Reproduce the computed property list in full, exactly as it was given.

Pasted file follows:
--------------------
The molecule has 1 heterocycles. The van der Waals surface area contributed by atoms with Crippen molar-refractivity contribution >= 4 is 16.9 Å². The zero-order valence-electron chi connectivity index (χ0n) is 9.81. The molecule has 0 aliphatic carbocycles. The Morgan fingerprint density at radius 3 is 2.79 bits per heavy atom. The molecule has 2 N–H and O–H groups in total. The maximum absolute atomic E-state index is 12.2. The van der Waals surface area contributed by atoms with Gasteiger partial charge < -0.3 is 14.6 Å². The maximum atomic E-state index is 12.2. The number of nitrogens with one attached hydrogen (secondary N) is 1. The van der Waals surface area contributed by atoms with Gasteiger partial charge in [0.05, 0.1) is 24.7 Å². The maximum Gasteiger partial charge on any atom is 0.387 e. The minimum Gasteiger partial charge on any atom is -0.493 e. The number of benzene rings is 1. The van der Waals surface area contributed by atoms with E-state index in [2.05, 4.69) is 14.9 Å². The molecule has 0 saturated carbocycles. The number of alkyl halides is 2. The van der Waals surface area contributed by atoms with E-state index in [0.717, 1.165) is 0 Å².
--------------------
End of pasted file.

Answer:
The molecule has 1 heterocycles. The van der Waals surface area contributed by atoms with Crippen molar-refractivity contribution >= 4 is 16.9 Å². The zero-order valence-electron chi connectivity index (χ0n) is 9.81. The molecule has 0 aliphatic carbocycles. The Morgan fingerprint density at radius 3 is 2.79 bits per heavy atom. The molecule has 2 N–H and O–H groups in total. The maximum absolute atomic E-state index is 12.2. The van der Waals surface area contributed by atoms with Gasteiger partial charge < -0.3 is 14.6 Å². The maximum atomic E-state index is 12.2. The number of nitrogens with one attached hydrogen (secondary N) is 1. The van der Waals surface area contributed by atoms with Gasteiger partial charge in [0.05, 0.1) is 24.7 Å². The maximum Gasteiger partial charge on any atom is 0.387 e. The minimum Gasteiger partial charge on any atom is -0.493 e. The number of benzene rings is 1. The van der Waals surface area contributed by atoms with E-state index in [2.05, 4.69) is 14.9 Å². The molecule has 0 saturated carbocycles. The number of alkyl halides is 2. The van der Waals surface area contributed by atoms with E-state index in [0.717, 1.165) is 0 Å².